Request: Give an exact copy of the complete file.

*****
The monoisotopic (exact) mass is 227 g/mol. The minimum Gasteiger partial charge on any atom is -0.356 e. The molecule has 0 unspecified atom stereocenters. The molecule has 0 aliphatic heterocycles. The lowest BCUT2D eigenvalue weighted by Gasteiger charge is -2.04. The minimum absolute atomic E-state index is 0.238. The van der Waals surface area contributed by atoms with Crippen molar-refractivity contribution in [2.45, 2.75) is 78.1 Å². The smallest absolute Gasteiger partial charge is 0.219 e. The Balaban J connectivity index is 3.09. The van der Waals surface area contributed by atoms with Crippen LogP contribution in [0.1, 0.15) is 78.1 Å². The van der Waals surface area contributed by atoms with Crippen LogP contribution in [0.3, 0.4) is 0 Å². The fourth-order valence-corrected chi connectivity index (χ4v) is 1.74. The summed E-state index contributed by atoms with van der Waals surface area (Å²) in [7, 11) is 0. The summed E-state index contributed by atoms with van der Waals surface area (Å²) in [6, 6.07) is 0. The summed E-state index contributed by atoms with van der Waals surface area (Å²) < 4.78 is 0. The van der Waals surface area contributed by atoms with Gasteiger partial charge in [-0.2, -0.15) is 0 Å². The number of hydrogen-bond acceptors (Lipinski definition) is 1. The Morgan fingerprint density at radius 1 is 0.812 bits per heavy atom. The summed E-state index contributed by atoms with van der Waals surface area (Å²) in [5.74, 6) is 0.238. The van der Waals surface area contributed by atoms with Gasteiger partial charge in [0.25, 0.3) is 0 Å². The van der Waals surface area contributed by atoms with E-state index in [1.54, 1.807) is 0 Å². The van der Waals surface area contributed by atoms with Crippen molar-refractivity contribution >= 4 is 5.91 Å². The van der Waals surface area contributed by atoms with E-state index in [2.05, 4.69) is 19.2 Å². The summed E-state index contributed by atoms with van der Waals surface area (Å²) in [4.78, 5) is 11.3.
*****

The monoisotopic (exact) mass is 227 g/mol. The minimum Gasteiger partial charge on any atom is -0.356 e. The molecule has 0 unspecified atom stereocenters. The molecule has 0 aliphatic heterocycles. The lowest BCUT2D eigenvalue weighted by Gasteiger charge is -2.04. The minimum absolute atomic E-state index is 0.238. The van der Waals surface area contributed by atoms with Crippen molar-refractivity contribution in [2.45, 2.75) is 78.1 Å². The smallest absolute Gasteiger partial charge is 0.219 e. The Balaban J connectivity index is 3.09. The van der Waals surface area contributed by atoms with Crippen LogP contribution in [0.1, 0.15) is 78.1 Å². The van der Waals surface area contributed by atoms with Crippen LogP contribution in [0.3, 0.4) is 0 Å². The fourth-order valence-corrected chi connectivity index (χ4v) is 1.74. The summed E-state index contributed by atoms with van der Waals surface area (Å²) in [7, 11) is 0. The summed E-state index contributed by atoms with van der Waals surface area (Å²) in [6, 6.07) is 0. The summed E-state index contributed by atoms with van der Waals surface area (Å²) < 4.78 is 0. The van der Waals surface area contributed by atoms with Gasteiger partial charge in [-0.2, -0.15) is 0 Å². The number of hydrogen-bond acceptors (Lipinski definition) is 1. The Morgan fingerprint density at radius 1 is 0.812 bits per heavy atom. The summed E-state index contributed by atoms with van der Waals surface area (Å²) in [5.74, 6) is 0.238. The van der Waals surface area contributed by atoms with Gasteiger partial charge in [0.25, 0.3) is 0 Å². The van der Waals surface area contributed by atoms with E-state index in [1.54, 1.807) is 0 Å². The van der Waals surface area contributed by atoms with Crippen molar-refractivity contribution >= 4 is 5.91 Å². The van der Waals surface area contributed by atoms with E-state index in [2.05, 4.69) is 19.2 Å². The summed E-state index contributed by atoms with van der Waals surface area (Å²) in [4.78, 5) is 11.3.